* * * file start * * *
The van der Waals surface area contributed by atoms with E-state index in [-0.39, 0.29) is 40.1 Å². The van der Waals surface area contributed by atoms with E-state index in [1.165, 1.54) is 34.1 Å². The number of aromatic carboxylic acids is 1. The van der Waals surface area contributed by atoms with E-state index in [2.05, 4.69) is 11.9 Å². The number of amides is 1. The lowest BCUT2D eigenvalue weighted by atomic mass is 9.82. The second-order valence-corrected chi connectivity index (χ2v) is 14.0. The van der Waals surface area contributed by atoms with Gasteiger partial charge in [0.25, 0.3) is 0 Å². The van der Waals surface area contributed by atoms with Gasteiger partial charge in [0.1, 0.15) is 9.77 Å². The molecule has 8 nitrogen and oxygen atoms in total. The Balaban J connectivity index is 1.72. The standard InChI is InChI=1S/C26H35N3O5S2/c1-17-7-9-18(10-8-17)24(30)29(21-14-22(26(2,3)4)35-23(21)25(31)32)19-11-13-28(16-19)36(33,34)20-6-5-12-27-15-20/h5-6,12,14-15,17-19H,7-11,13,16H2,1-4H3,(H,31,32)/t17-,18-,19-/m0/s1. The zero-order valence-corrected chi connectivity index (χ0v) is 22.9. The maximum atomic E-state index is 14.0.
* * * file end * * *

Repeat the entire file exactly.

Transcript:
The van der Waals surface area contributed by atoms with E-state index in [-0.39, 0.29) is 40.1 Å². The van der Waals surface area contributed by atoms with E-state index in [1.165, 1.54) is 34.1 Å². The number of aromatic carboxylic acids is 1. The van der Waals surface area contributed by atoms with E-state index in [2.05, 4.69) is 11.9 Å². The number of amides is 1. The lowest BCUT2D eigenvalue weighted by atomic mass is 9.82. The second-order valence-corrected chi connectivity index (χ2v) is 14.0. The van der Waals surface area contributed by atoms with Gasteiger partial charge in [0.25, 0.3) is 0 Å². The van der Waals surface area contributed by atoms with Gasteiger partial charge in [0.1, 0.15) is 9.77 Å². The molecule has 8 nitrogen and oxygen atoms in total. The Balaban J connectivity index is 1.72. The standard InChI is InChI=1S/C26H35N3O5S2/c1-17-7-9-18(10-8-17)24(30)29(21-14-22(26(2,3)4)35-23(21)25(31)32)19-11-13-28(16-19)36(33,34)20-6-5-12-27-15-20/h5-6,12,14-15,17-19H,7-11,13,16H2,1-4H3,(H,31,32)/t17-,18-,19-/m0/s1. The zero-order valence-corrected chi connectivity index (χ0v) is 22.9. The maximum atomic E-state index is 14.0.